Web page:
Multi-country comparison

Holtug and the other AMIS researchers plan to compare the situation in Denmark with Canada, France and the United Kingdom.

“These four countries have four different political approaches to the concept of diversity, all of which are based on very different understandings of community. That is why they are interesting comparison subjects, both because they demonstrate the wide variety in the understanding of community, and also for investigating whether the concept of community, expressed in the political dialogue in those countries, matches with those found in the population.”

14 grant recipients from the University of Copenhagen

A total of 14 researchers from the University receive grants of varying sizes from the two Sapere Aude programs DFF-Advanced Grants and DFF-Starting Grants.

The grants are awarded by the Danish Council for Independent Research as a part of their career program which aims to give young researchers the opportunity to lead a research project extending up to four years.

Sapere Aude: DFF-Advanced Grants

Nils Holtug
Associate Professor, Department of Media, Cognition and Communication:
The Politics of Social Cohesion.

William Winston Agace
Professor, Department of International Health, Immunology and Microbiology:
Dendritic cells subsets in the regulation of mucosal immunity.

Michael Kühl
Professor, Department of Biology, Marine Biological Section:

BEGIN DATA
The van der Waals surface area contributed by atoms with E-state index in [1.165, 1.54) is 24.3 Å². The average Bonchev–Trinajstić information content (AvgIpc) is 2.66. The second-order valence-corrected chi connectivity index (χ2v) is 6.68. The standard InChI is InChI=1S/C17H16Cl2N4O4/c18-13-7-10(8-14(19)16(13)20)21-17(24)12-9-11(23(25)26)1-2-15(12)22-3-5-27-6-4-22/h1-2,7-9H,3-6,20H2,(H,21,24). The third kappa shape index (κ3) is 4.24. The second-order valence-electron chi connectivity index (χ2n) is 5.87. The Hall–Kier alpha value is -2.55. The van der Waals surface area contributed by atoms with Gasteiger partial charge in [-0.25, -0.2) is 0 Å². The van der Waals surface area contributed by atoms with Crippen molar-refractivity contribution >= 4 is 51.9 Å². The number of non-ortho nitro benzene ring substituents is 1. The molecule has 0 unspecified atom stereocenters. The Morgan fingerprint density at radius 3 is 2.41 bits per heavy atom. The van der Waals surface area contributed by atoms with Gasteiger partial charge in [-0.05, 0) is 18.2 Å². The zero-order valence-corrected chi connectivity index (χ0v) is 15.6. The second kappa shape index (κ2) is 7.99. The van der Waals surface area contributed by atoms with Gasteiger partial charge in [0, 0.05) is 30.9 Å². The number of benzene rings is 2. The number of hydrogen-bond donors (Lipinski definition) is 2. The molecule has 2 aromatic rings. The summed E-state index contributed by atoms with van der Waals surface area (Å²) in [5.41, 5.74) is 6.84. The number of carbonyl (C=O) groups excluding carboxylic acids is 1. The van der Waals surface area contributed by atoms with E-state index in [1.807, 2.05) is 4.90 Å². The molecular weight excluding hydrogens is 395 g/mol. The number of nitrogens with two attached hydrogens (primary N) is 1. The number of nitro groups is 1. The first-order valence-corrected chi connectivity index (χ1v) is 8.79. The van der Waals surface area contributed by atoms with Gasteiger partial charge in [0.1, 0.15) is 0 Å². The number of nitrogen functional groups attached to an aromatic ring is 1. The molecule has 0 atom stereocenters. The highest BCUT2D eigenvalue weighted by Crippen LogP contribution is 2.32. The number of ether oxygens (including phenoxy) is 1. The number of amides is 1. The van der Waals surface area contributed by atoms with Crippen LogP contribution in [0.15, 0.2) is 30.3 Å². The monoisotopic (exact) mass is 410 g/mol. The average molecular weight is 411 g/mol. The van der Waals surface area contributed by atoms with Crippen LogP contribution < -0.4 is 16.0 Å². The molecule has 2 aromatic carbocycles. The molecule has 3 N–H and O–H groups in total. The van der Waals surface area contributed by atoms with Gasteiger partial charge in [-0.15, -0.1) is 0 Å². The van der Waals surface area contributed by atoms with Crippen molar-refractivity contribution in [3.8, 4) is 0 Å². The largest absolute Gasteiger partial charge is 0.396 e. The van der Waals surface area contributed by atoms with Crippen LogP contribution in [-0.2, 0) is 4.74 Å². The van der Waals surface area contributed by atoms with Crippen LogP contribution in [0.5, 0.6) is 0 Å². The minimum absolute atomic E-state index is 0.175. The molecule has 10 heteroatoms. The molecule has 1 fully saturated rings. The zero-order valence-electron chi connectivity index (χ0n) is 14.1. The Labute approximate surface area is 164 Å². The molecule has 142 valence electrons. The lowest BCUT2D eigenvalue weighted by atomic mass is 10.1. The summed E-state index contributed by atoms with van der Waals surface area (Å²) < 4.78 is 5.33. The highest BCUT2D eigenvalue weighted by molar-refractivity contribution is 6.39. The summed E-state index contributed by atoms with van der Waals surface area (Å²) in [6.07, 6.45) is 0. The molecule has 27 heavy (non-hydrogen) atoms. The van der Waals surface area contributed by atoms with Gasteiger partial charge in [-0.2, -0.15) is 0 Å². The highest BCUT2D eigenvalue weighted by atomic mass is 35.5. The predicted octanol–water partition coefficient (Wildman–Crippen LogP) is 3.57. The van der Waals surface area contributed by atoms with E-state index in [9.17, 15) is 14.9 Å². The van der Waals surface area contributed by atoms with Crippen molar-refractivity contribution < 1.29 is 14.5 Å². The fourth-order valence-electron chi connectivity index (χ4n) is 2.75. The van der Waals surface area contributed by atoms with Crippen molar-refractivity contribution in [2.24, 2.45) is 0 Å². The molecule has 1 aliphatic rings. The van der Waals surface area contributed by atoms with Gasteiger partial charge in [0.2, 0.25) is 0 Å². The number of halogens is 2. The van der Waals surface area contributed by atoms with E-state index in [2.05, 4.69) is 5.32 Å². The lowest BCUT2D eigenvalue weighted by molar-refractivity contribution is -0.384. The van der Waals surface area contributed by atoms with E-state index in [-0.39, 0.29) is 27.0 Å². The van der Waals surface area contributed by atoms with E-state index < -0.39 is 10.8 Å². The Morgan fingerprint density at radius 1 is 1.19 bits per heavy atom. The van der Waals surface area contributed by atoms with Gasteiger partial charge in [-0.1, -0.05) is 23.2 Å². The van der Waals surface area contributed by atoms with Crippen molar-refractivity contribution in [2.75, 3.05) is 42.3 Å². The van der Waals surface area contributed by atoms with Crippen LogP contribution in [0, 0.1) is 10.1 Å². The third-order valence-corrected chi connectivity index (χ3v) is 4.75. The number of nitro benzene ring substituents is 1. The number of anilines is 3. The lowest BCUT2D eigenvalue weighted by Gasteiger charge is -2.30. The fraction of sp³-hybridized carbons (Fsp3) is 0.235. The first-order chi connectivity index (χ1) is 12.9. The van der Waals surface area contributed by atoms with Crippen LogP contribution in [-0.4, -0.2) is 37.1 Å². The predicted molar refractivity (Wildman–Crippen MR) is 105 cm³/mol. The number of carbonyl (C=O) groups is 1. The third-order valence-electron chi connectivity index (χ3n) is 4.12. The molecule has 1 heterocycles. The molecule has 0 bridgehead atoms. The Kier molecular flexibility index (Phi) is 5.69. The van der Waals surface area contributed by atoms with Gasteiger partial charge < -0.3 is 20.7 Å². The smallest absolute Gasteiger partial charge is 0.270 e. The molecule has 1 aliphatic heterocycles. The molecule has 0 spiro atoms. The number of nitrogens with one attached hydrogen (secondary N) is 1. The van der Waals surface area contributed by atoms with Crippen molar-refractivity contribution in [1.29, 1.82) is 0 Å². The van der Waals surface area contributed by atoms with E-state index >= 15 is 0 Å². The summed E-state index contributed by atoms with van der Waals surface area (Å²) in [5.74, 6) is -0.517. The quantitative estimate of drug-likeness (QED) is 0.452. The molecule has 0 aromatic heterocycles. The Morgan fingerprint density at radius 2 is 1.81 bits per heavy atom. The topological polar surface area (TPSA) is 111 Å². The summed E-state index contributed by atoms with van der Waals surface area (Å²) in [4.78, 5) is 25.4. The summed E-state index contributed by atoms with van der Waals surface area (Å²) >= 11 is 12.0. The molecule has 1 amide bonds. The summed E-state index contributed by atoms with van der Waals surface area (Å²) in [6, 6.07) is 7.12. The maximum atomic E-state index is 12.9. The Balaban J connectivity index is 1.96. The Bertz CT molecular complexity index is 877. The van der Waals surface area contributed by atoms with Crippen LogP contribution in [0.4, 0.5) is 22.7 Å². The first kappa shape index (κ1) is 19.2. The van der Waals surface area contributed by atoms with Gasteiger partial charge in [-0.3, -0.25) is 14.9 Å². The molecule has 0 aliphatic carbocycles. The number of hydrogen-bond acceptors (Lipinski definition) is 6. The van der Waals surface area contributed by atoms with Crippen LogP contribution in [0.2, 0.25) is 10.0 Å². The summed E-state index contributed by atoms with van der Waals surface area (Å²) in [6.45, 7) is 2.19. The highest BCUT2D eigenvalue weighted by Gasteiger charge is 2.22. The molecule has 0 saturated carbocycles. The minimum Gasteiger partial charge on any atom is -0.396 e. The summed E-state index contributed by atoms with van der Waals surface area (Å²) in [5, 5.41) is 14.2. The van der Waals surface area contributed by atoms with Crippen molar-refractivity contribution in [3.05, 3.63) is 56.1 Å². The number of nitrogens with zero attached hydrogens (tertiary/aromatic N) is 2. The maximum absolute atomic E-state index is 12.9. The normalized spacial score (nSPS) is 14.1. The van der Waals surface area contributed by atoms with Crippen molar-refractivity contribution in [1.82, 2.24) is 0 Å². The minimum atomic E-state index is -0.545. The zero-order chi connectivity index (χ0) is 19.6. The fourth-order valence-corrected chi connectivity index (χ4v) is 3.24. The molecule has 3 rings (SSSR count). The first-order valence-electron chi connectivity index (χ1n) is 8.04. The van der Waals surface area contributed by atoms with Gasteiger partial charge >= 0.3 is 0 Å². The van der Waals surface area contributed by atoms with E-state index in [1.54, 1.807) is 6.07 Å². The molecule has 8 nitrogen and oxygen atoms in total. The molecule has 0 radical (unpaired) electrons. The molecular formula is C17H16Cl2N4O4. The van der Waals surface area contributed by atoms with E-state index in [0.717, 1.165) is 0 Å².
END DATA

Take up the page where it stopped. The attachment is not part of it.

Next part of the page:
Quantum efficiency and bio-optics of aquatic phototrophs.

Sapere Aude: DFF-Starting Grants

Frida Hastrup
Assistant professor, SAXO-Institute - Archaeology, Ethnology, Greek & Latin, History:
Natural Goods? Processing Raw Materials in Global Times.

Mette Nordahl Svendsen
Associate professor, Department of Public Health:
Life Worth Living: Negotiating Worthiness in Human and Animal.

Matthias Christandl
Assistant professor, The Niels Bohr Institute: 
Multiparty Quantum Information Theory.

Troels Haugbølle
Postdoc, Natural History Museum of Denmark:
Protostars: From Molecular Clouds to Dusty Discs.

Gemma Clare Solomon Larsen
Associate professor, Department of Chemistry:
Simulating Single-Molecule Pulling Experiments.

Kasper Thorup
Associate professor, Natural History Museum of Denmark:
MATCH: Migration in a changing world.

Bo Møllesøe Vinther
Associate professor, The Niels Bohr Institute, Ice and Climate:
The REnland ice CAP project.

Mads Gyrd-Hansen
Associate Professor, The Novo Nordisk Foundation Center for Protein Research, Disease Biology:
Control of Inflammatory Signaling and Innate Immunity by novel classes of Ubiquitin modifications.

Hans Heugh Wandall
Associate professor, Department of Cellular and Molecular Medicine, Copenhagen Center for Glycomics:
Probing function of O-glycosylation by an organotypic skin model.

Petrine Wellendorph
Associate professor, Department of Drug Design and Pharmacology, Medicinal Chemistry Research
Molecular and Functional Analysis of Brain GHB Receptors.

Peter Brodersen
Associate professor, Department of Biology, Bioinformatics
A new framework for understanding antiviral resistance in plants.


Associate Professor Nils Holtug
Tel. + 45 35 32 88 81

Communications officer Pernille Munch Toldam
Mobile: +45 29 92 41 69

News editor Anna Høxbro Bak
Mobile: + 45 22 64 03 55